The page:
What Is Full-Recourse Debt?
Full-recourse debt is a type of secured debt that gives the lender rights to assets—beyond just the secured collateral specified in the loan contract—to cover full repayment of the borrower’s loan obligations if they default on the loan.
In other words, loans with full-recourse provisions offer lenders additional remedies to pursue 100% of the outstanding loan amount, including legal action.
- Full- and non-recourse debt are examples of secured loans.
- Full-recourse debt is common in the mortgage loan sector.
- Full-recourse debt gives the lender the right to seize assets beyond the specified collateral in case the borrower defaults on the loan.
When a borrower enters into a secured loan contract, the terms of the contract may be either full- or non-recourse. The provisions of a full-recourse loan give the lender rights to more assets than just the secured collateral specified in the contract.
Understanding Full-Recourse Debt
Full-Recourse Loans are Common in Mortgages
Full-recourse loan provisions are common in loan agreements that use a real estate property, i.e., mortgages, as collateral. For example, if a borrower were to default on his or her mortgage loan, then that lender would want to seize the property and foreclose.
However, if the property's resale value does not cover the entire amount due to the lender, then—providing the loan contract had a full-recourse provision—full-recourse rights would kick in. So, mortgage bankers generally add full-recourse clauses to their loan agreements to protect themselves from the risk of a drop in collateral value.
Full-Recourse Rights Protect the Lender
A full-recourse provision grants the lender the right to seize any additional assets that the borrower may own, and use them to recoup the remaining amount due to him. Depending on the terms of the full-recourse loan, lenders could gain the authority to tap a borrower’s bank accounts, investment accounts, and wages.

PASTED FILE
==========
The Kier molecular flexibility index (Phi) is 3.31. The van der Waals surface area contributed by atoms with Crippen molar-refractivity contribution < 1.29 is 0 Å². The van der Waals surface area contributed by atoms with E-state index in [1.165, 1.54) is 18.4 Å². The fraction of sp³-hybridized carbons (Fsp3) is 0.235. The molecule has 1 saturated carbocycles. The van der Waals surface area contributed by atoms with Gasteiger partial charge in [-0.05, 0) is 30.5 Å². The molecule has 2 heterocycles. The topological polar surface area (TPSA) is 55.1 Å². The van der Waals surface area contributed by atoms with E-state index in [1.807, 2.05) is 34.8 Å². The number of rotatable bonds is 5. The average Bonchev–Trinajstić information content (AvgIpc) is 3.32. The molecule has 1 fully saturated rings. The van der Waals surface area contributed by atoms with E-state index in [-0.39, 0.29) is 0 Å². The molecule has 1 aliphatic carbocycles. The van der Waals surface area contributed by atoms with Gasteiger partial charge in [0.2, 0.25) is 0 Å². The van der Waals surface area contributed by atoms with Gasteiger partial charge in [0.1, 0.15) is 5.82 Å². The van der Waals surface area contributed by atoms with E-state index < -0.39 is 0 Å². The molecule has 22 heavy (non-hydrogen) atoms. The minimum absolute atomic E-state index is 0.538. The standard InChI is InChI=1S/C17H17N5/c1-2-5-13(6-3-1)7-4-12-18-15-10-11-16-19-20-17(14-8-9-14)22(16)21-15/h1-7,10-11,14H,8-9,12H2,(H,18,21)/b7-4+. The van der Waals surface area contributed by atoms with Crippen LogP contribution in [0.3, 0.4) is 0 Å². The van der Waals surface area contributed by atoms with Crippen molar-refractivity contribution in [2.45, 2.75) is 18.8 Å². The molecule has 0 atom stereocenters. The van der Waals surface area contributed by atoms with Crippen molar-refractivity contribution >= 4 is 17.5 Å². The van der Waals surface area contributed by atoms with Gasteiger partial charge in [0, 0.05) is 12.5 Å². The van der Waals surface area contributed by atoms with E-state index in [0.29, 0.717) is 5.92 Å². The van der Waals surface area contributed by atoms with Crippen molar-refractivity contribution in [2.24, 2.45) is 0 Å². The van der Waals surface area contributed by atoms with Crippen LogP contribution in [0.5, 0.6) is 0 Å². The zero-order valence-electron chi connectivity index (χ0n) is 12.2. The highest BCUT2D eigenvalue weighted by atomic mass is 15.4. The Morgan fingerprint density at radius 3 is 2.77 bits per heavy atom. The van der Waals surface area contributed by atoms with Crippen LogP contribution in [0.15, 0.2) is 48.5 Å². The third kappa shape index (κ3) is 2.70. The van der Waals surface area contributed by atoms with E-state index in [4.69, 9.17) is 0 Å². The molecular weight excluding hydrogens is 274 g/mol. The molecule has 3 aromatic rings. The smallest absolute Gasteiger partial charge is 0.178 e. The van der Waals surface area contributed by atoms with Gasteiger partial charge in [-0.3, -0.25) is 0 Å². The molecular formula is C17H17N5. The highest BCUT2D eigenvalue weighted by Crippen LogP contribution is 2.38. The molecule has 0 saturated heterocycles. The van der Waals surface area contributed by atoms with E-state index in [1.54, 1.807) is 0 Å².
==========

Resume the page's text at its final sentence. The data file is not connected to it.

The Difference Between Full- and Non-Recourse Debt
Full recourse and non-recourse debt are associated with secured loans. The essential difference between a recourse and non-recourse loan has to do with the types of assets a lender can claim if a borrower fails to repay a loan.
For the lender, full-recourse debt is practically risk-free.
In contrast to full-recourse debt, non-recourse debt does not give a lender any rights to additional assets if a borrower defaults on a secured loan. In a non-recourse mortgage loan, the lender would not have rights to any assets beyond the real estate collateral.
Thus, non-recourse debt presents some collateral risk for the lender, as there is a chance that the collateral value could fall below a borrower’s repayment value. However, as a mortgage loan progresses the collateral risk will decrease for the lender because greater portions of the loan will be paid off.
That the collateral value may decrease is usually an important risk consideration in the underwriting process. This risk is one reason that lenders typically have a loan-to-value ratio threshold for the amount of principal that they will issue to a secured borrower. According to Experian most lenders usually require a loan-to-value ratio of no more than 80%. Higher ratios can be approved, but will typically require primary mortgage insurance (PMI).